Editor's Letter

By Published on .

You may have cursed his name if you've ever tried to use the toilet in a room at the Hudson without bashing your knees against the wall or been elbowed by a poseur in the Skybar. Even so, you have to acknowledge the contribution Philippe Starck has made to the increasingly design-enhanced lives of citizens of diverse geographical and economic situation. His new venture with partner Romain Hatchuel aims at bringing the Starck sense to building brands (see p. 28). Interesting in itself, more interesting for the new venture's target clients-heretofore-unknown Asian manufacturers that, according to Starck are "the real companies of the future."

The future is also bright for design and brand consultancies in Asia, says John Woodward of Leo Burnett Hong Kong. "And it's all driven by China, in one way or another." Chinese companies are recognizing the value of branding for a number of reasons, says Woodward, including years of over capacity and its draining effect on product pricing. "Less well known, but perhaps more importantly," says Woodward, "many formerly government owned companies which previously functioned more or less as arms of the civil service brands strongly feel the need to remake their identity as they become more consumer focused in their home market."

But this isn't' about world economy, it's about design and, indirectly, advertising-the impact of new players and products in the marketplace, the importance of design in the marketing process, and the greater eastern influence on the lot.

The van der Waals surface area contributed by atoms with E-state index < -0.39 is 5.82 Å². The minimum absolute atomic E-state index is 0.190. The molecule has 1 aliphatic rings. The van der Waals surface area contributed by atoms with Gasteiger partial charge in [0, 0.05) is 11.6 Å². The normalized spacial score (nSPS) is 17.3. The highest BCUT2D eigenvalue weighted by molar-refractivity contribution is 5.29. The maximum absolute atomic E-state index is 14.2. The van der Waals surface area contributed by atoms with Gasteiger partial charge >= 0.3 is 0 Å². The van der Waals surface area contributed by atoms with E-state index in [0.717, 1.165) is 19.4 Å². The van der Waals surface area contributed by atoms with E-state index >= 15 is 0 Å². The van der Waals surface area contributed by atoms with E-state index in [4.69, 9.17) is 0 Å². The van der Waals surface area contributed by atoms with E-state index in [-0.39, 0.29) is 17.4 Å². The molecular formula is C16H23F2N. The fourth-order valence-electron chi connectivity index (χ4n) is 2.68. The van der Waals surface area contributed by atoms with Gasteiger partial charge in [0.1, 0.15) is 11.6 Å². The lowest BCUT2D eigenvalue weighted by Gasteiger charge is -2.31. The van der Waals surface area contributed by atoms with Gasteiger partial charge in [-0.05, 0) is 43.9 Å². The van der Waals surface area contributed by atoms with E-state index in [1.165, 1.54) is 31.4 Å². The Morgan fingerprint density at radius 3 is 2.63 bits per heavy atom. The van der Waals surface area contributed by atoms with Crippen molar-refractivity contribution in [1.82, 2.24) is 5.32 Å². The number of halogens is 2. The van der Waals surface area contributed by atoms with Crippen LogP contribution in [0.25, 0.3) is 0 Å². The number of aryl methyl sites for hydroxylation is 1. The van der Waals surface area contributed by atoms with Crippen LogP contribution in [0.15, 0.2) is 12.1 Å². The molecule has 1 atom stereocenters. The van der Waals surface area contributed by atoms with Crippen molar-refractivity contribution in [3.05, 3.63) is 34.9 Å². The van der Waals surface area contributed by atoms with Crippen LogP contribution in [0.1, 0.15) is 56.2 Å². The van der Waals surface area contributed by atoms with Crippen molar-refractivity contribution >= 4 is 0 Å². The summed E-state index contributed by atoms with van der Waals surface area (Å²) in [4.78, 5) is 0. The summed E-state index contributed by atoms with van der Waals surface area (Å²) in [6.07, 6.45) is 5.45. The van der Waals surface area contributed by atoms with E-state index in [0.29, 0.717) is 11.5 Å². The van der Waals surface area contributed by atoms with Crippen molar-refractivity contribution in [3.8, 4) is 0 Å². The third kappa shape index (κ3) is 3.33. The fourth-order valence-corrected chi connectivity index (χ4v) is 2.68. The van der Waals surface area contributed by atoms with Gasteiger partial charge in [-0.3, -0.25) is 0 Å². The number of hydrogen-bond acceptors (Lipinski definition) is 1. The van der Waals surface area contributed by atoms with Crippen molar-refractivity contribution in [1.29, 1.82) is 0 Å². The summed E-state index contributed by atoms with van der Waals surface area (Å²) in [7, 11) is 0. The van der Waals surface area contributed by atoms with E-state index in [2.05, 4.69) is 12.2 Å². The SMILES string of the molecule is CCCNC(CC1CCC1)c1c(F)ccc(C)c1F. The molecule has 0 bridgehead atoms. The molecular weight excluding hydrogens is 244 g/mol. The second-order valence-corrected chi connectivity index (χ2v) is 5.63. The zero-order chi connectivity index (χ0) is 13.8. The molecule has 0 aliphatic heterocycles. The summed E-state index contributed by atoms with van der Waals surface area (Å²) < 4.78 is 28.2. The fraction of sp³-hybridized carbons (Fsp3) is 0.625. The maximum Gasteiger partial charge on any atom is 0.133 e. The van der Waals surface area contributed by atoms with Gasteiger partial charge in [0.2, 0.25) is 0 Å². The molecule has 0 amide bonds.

And speaking, very loosely, and in an unrelated fashion, of eastern influence, Buddhism is evoked not once but twice in this issue's featured work. Fundamentally wrong? Maybe. Delightful and effective? Yes. Ari Merkin and the Fallon New York crew stir the politico-religious pot with some sublime Virgin Mobile spots featuring spiritual leaders trying to apply their teachings to earnest but decidedly nonspiritual questions about cellphone plans. The ads represent that rare and compelling combination, seen in the work of Merkin and a few others before: can't-look-away creative that evokes nameless discomfort and amusement, simultaneously. And Mad Dogs & Englishmen spinoff Mad Injection makes the most of the Manhattan Mini Storage assignment with a series of ads featuring the thought bubbles of stored objects. In one, a Buddha statue explains his being cast aside: "My Owner's a Jew.... Again." More of a piss-take on trendy religious dabbling than any religion in particular, but of course it's prompted complaints. Those who feel blasphemed; keep in mind-Bob Dylan is pitching ladies' gitch, for Christ's sake. All religious taboos have certainly been rendered meaningless.

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